One reads blueprints by learning the meaning of the different symbols and understanding what section is being depicted on that particular page of the blueprint. Beginners can be overwhelmed by looking at everything at once, but breaking the blueprint down into portions makes for easier comprehension.
There are three types of general blueprints, as reported by Construction Knowledge: elevation view, plan view and section view. Elevation view illustrates a particular vertical side of the structure from the front, rear or either side. The plan view is drawn as if looking directly down on the structure and shows the inner components. The section view is a drawing detailing how something will be constructed by looking at a cut-through section of the structure.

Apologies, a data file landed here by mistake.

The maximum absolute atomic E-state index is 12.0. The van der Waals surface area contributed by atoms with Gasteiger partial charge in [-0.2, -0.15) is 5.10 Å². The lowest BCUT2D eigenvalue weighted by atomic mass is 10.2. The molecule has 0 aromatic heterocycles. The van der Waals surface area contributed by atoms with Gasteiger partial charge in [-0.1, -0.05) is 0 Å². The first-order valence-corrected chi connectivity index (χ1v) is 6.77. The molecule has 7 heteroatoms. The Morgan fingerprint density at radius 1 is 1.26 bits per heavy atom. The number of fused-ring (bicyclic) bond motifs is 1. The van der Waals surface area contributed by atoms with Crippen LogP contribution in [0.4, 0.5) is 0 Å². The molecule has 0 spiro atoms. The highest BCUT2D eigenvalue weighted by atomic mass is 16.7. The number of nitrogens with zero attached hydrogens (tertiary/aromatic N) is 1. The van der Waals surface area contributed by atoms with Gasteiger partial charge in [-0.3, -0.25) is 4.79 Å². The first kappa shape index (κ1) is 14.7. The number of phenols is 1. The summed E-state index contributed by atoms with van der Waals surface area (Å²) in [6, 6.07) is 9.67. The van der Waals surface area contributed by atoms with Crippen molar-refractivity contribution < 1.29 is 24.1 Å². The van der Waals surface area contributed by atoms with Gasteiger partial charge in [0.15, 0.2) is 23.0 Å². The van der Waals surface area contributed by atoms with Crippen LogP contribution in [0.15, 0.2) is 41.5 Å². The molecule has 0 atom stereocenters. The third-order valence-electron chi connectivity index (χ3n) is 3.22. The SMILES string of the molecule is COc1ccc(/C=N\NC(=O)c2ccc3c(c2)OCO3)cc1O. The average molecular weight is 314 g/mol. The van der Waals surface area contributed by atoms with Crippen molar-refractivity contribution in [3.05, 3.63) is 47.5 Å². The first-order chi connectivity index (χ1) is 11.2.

Symbols are like the words in the language of blueprints. A general blueprint key helps decipher the many symbols; however, some symbols may differ between architects. Symbols not only show the location of different elements in the building, but also how the objects move, such as which way a door may swing.
Blueprints are drawn to an Engineer's Scale. This means that 1 inch is equal to a fixed ratio in feet. For example, 1 inch may equal 10.4 feet. Another means of scaling, using inches instead of decimal form, is not uncommon depending on the size of the portion being illustrated.